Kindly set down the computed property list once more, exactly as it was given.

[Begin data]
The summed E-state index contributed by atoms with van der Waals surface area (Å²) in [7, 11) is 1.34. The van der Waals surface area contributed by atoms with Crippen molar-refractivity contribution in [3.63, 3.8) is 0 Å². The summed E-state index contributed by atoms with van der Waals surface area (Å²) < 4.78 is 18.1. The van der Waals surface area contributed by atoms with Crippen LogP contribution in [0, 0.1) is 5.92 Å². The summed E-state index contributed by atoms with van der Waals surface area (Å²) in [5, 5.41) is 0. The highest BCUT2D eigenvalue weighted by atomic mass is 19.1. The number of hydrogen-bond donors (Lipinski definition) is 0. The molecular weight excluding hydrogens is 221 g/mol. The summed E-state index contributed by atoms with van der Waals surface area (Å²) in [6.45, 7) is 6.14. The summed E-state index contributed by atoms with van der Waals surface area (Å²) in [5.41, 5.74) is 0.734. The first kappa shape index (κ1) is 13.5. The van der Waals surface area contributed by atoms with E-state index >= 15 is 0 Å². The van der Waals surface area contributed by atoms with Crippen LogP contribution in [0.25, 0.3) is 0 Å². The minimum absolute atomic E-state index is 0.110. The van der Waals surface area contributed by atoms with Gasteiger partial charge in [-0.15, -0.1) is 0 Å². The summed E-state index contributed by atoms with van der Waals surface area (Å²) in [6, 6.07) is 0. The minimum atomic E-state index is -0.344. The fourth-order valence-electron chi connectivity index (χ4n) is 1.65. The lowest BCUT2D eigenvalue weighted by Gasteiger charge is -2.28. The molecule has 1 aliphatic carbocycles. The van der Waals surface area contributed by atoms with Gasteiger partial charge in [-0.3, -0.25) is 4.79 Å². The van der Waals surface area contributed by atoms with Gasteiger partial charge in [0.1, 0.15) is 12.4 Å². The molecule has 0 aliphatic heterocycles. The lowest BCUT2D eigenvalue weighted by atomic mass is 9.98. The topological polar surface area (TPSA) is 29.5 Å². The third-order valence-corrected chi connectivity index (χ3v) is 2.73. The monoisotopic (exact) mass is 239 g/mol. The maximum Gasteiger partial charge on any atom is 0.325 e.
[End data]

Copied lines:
The summed E-state index contributed by atoms with van der Waals surface area (Å²) in [7, 11) is 1.34. The van der Waals surface area contributed by atoms with Crippen molar-refractivity contribution in [3.63, 3.8) is 0 Å². The summed E-state index contributed by atoms with van der Waals surface area (Å²) < 4.78 is 18.1. The van der Waals surface area contributed by atoms with Crippen LogP contribution in [0, 0.1) is 5.92 Å². The summed E-state index contributed by atoms with van der Waals surface area (Å²) in [5, 5.41) is 0. The highest BCUT2D eigenvalue weighted by atomic mass is 19.1. The number of hydrogen-bond donors (Lipinski definition) is 0. The molecular weight excluding hydrogens is 221 g/mol. The summed E-state index contributed by atoms with van der Waals surface area (Å²) in [6.45, 7) is 6.14. The summed E-state index contributed by atoms with van der Waals surface area (Å²) in [5.41, 5.74) is 0.734. The first kappa shape index (κ1) is 13.5. The van der Waals surface area contributed by atoms with E-state index >= 15 is 0 Å². The van der Waals surface area contributed by atoms with Crippen LogP contribution in [0.25, 0.3) is 0 Å². The minimum absolute atomic E-state index is 0.110. The van der Waals surface area contributed by atoms with Gasteiger partial charge in [-0.15, -0.1) is 0 Å². The summed E-state index contributed by atoms with van der Waals surface area (Å²) in [6, 6.07) is 0. The minimum atomic E-state index is -0.344. The fourth-order valence-electron chi connectivity index (χ4n) is 1.65. The lowest BCUT2D eigenvalue weighted by Gasteiger charge is -2.28. The molecule has 1 aliphatic carbocycles. The van der Waals surface area contributed by atoms with Gasteiger partial charge in [-0.3, -0.25) is 4.79 Å². The van der Waals surface area contributed by atoms with Gasteiger partial charge in [0.1, 0.15) is 12.4 Å². The molecule has 0 aliphatic heterocycles. The lowest BCUT2D eigenvalue weighted by atomic mass is 9.98. The topological polar surface area (TPSA) is 29.5 Å². The third-order valence-corrected chi connectivity index (χ3v) is 2.73. The monoisotopic (exact) mass is 239 g/mol. The maximum Gasteiger partial charge on any atom is 0.325 e.